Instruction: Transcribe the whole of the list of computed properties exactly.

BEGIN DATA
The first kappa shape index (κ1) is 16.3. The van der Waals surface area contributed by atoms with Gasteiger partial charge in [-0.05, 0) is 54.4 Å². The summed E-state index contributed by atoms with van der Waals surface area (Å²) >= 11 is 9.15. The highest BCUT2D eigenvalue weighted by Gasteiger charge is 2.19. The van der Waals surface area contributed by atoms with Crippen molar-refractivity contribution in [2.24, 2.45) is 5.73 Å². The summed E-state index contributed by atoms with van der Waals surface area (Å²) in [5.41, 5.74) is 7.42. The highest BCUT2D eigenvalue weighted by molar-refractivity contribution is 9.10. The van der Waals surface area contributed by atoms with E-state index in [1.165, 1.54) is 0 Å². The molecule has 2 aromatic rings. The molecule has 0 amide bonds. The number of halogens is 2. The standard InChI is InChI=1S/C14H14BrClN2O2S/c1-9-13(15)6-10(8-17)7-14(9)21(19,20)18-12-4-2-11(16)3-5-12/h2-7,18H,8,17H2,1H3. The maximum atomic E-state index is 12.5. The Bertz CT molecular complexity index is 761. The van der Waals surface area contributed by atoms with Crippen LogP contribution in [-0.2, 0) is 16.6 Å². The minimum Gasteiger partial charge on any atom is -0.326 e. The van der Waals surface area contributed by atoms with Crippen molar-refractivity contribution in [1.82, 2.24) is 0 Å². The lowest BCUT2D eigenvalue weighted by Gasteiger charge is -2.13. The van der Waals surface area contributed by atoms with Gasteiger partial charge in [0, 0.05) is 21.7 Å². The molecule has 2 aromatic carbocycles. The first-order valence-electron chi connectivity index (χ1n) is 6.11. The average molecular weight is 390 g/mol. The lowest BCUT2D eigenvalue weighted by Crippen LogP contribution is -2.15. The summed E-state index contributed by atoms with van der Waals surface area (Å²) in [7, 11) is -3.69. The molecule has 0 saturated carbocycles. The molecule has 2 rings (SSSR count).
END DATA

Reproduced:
The first kappa shape index (κ1) is 16.3. The van der Waals surface area contributed by atoms with Gasteiger partial charge in [-0.05, 0) is 54.4 Å². The summed E-state index contributed by atoms with van der Waals surface area (Å²) >= 11 is 9.15. The highest BCUT2D eigenvalue weighted by Gasteiger charge is 2.19. The van der Waals surface area contributed by atoms with Crippen molar-refractivity contribution in [2.24, 2.45) is 5.73 Å². The summed E-state index contributed by atoms with van der Waals surface area (Å²) in [5.41, 5.74) is 7.42. The highest BCUT2D eigenvalue weighted by molar-refractivity contribution is 9.10. The van der Waals surface area contributed by atoms with E-state index in [1.165, 1.54) is 0 Å². The molecule has 2 aromatic rings. The molecule has 0 amide bonds. The number of halogens is 2. The standard InChI is InChI=1S/C14H14BrClN2O2S/c1-9-13(15)6-10(8-17)7-14(9)21(19,20)18-12-4-2-11(16)3-5-12/h2-7,18H,8,17H2,1H3. The maximum atomic E-state index is 12.5. The Bertz CT molecular complexity index is 761. The van der Waals surface area contributed by atoms with Crippen LogP contribution in [-0.2, 0) is 16.6 Å². The minimum Gasteiger partial charge on any atom is -0.326 e. The van der Waals surface area contributed by atoms with Crippen molar-refractivity contribution in [1.82, 2.24) is 0 Å². The lowest BCUT2D eigenvalue weighted by Gasteiger charge is -2.13. The van der Waals surface area contributed by atoms with Gasteiger partial charge in [0, 0.05) is 21.7 Å². The molecule has 2 aromatic carbocycles. The first-order valence-electron chi connectivity index (χ1n) is 6.11. The average molecular weight is 390 g/mol. The lowest BCUT2D eigenvalue weighted by Crippen LogP contribution is -2.15. The summed E-state index contributed by atoms with van der Waals surface area (Å²) in [7, 11) is -3.69. The molecule has 0 saturated carbocycles. The molecule has 2 rings (SSSR count).